Stories about Women & Gender from July, 2011
Siriki Moustapha explains on africavox.com [fr] why equal pay for women still is a subject of debate in Ivory Coast: “These are men of varying socio-economic and intellectual levels; they do not think of themselves as old-fashioned, enemies of women, or even anti-feminist. Their logic is that the Ivorian woman...
Follow 10 international bloggers visiting Kenya: “This week, ONE is joining 10 bloggers who are making their way through Kenya to see what life is really like for moms in the developing world.”
Feminist activist and blogger Verónica RT continues her project of updating the national statistics of femicides in Puerto Rico, which do not necessarily coincide with the numbers provided by the Police. According to her research, 22 women have been murdered this year, and three more cases are under investigation [es].
“How can we not say to ourselves – was any enterprise ever so doomed to failure? Was anything ever so sad?”: An eye-opening post from Under the Saltine Flag about the underlying issues that could possibly have sparked public tirades by two Jamaican women.
Attillah Springer shares some “things [she discovers] from eating a mango in the morning.”
Pedazos de La Isla blogs about violence against women in Cuba, here, here, here and here.
Shail wonders why most swear words and proverbs in India are related to women and using them to insult a man in effect insults all women.
Mona Kareem brings us the tale of #Tabukgirl and how this controversial story about a young girl being forcibly wed to a 60-year old man has sparked a strong response on Saudi Arabian social networks.
As the subway sexual harassment is on the rise, especially during rush hours and late nights, Seoul city government has decided to launch women-only subway compartment to cut down the crime rate. However, the move has prompted fierce debate amongst South Korean netizens.
On the Issues magazine features an article by Yifat Susskind, Executive Director of MADRE, on the femicides that took place during Guatemala's Civil War and that still go on today: “Across Guatemala, nearly 5,000 women have been killed in the past decade, attacked for the simple fact of being women.”...
Olivia blogs about ‘machismo’ in her blog She Responded, saying she will never get used to “the culture of sexism and objectification of women” she sees every day in El Salvador. She also describes a workshop on gender equality she led with a local social worker.
“Please help me comprehend what’s wrong with our indigenous women that Guatemala’s Tourism Board hires light-skin ladinas and white women to represent our women? I need help understanding what’s wrong with the other 45% of the population? Don’t mestizos, ladinos, blacks and whites fit the ‘Guatemalan profile'?” asks Rudy Girón...
Grace Ke of the Association of Women for Action and Research explains why it's almost impossible to elect a female president in Singapore.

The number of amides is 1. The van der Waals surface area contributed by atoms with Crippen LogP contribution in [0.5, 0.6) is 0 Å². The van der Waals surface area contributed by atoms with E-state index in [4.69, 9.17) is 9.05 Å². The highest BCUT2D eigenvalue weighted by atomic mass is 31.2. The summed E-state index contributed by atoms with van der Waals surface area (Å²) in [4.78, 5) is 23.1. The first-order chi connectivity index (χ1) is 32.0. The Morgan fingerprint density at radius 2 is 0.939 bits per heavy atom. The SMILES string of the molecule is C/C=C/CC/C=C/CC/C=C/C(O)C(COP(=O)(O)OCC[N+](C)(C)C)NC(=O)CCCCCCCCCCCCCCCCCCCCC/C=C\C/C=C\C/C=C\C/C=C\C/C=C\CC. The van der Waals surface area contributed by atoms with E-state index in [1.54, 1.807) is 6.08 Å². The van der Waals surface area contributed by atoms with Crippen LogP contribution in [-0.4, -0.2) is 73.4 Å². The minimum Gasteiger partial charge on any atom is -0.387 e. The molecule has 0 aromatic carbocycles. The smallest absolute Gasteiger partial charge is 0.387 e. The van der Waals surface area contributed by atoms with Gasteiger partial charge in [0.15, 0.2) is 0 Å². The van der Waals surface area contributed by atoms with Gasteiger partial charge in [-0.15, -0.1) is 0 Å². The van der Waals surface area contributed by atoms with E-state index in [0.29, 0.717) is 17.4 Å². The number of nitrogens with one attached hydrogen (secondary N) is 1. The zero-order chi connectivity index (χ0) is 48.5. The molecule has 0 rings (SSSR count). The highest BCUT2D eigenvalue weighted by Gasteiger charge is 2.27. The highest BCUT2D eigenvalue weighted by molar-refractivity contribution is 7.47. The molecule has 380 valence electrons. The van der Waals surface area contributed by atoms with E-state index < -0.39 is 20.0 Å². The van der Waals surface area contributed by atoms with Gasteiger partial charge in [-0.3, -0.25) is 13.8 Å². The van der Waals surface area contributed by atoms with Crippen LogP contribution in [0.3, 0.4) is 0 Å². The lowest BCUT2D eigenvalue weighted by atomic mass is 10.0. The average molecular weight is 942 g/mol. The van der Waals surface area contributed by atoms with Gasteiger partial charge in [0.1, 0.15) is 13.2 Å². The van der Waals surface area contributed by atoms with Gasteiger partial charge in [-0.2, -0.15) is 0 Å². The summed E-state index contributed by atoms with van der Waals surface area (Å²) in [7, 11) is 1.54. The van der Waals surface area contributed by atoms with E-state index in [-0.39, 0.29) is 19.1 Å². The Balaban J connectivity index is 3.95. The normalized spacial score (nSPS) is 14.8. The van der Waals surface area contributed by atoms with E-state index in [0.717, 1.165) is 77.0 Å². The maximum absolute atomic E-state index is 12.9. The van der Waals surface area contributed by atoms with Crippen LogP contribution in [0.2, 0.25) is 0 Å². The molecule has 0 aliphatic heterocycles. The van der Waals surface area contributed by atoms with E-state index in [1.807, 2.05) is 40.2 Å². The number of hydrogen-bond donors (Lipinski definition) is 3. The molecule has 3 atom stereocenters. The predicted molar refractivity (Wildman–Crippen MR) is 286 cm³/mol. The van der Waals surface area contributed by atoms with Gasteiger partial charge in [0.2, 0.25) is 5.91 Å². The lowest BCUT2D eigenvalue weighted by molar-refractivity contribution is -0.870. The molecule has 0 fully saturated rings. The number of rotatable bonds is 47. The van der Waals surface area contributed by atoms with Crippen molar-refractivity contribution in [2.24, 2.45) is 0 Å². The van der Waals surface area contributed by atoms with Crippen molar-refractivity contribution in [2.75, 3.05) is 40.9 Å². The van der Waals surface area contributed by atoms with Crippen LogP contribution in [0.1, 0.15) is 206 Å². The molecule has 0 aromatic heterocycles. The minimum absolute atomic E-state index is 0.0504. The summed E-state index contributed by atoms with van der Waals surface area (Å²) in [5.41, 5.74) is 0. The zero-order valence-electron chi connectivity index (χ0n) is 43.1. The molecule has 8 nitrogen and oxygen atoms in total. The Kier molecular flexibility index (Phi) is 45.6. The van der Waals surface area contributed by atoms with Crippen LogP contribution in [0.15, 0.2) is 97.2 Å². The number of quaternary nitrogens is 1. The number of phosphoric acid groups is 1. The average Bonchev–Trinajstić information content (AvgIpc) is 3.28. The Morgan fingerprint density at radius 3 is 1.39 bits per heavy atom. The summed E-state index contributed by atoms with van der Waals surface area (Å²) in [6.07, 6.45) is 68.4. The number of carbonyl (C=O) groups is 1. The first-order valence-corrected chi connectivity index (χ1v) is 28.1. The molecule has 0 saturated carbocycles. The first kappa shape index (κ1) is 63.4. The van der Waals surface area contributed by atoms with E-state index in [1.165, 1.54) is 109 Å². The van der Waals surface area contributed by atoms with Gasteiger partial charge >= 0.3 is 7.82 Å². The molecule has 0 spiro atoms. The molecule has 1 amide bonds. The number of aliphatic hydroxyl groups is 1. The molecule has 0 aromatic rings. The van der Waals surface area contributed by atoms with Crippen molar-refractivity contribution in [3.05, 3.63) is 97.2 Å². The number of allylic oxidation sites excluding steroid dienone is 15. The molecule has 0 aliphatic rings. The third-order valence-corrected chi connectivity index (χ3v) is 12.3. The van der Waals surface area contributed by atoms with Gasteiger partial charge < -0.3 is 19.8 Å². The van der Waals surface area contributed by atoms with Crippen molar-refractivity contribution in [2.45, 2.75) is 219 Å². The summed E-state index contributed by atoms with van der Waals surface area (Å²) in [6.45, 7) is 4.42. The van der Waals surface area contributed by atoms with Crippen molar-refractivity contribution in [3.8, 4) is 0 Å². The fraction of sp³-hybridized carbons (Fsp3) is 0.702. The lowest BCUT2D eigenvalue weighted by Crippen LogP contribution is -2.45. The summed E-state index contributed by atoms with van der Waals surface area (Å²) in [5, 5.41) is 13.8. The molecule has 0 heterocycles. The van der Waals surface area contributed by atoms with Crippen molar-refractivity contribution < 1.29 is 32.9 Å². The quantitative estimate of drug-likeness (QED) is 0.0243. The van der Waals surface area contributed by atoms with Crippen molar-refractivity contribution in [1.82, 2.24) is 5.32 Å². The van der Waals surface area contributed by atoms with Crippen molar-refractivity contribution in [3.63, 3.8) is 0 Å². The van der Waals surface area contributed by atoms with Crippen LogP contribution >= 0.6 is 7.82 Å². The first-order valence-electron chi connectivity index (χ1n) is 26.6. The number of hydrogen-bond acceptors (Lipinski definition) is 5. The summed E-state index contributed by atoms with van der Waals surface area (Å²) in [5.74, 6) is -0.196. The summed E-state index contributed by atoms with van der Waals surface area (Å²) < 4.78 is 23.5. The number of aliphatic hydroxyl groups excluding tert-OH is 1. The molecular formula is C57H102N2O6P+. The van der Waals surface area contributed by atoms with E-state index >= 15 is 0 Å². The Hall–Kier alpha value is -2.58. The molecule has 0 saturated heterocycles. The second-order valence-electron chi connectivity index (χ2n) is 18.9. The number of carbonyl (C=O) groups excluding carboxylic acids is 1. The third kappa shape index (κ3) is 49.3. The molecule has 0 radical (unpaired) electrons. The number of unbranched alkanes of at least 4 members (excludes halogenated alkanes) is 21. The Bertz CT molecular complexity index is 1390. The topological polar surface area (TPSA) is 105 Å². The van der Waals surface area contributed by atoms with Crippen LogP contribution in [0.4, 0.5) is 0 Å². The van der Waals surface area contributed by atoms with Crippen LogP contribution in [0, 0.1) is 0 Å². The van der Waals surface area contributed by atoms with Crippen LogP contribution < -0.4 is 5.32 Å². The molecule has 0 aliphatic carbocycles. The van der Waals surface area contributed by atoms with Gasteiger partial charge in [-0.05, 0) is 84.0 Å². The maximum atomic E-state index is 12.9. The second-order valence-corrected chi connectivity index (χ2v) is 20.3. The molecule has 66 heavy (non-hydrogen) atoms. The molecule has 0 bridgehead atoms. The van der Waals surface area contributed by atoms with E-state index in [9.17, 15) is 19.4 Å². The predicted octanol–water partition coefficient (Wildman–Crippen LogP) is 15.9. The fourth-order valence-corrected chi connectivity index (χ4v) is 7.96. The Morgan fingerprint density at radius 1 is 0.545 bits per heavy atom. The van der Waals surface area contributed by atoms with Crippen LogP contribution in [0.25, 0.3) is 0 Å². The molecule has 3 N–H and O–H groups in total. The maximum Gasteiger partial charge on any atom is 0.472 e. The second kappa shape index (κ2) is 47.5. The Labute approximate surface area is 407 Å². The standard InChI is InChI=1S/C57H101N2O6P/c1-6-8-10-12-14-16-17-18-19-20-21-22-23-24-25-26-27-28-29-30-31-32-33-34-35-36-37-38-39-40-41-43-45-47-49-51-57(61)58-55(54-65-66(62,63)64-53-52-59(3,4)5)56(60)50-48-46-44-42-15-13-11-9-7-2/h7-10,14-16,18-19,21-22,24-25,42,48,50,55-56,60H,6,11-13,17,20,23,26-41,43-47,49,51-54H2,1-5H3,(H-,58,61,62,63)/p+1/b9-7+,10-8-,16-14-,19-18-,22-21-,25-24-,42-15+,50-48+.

“Who say recession not hitting dem big multi-millionaire/billionaire fellas an dem ain't tightening dem belt like de small man? Even a media mogul like Murdoch cut back and now he wife doubling as bodyguard. See that is how the rich duz stay rich, ‘im have the woman multitasking”: Diaspora blogger...
“Both the English and American interpretations of Rhys have always truly baffled me…the English reading…completely glossing over Rhy's well-documented disdain for the English and her discomfort with ‘whiteness’, and the American reading as an odd feminist revision”: A Nation or Nobody blogs about the ambiguities of writer Jean Rhys and...
Abeni quotes statistics which suggest that “St Vincent and the Grenadines is the OECS state with the most female homicides between 2010-2011″, and asks: “Do we even have the will to come up with solutions?”
Remolacha.net [es] briefly comments on a news story in which the director of the feminist non-profit Colectiva Mujer y Salud [es], Sergia Galván, denounces that 93 women have been murdered by their partners or ex-partners this year in the Dominican Republic.
Aguachile commends Sinaloa Governor Mario López Valdez (Malova) “for taking the issue of femicides seriously and not brushing it under the carpet […] Malova considered the rise in femicides in Sinaloa “alarming,” and called for a special investigation by his justice department to analyze the so far 56 reported cases...
Haiti Grassroots Watch, along with students from the Journalism Laboratory at the State University of Haiti’s Faculty of Human Sciences, investigates a “Cash for Work” program in the Ravine Pintade slum run by a US “non-profit” organization, and uncovers corruption, sexual abuse and social conflict.
Cuban bloggers continue to update their posts about the most recent attack on Las Damas de Blanco, in which members of the group were reportedly “attacked and brutally beaten…by agents of Castro State Security upon exiting a church sanctuary.”
BELTIFI INC. republishes a news release about the murder of a Haitian student in the Dominican Republic, saying: “Our deepest condolences and prayers go out to the Lindor family.”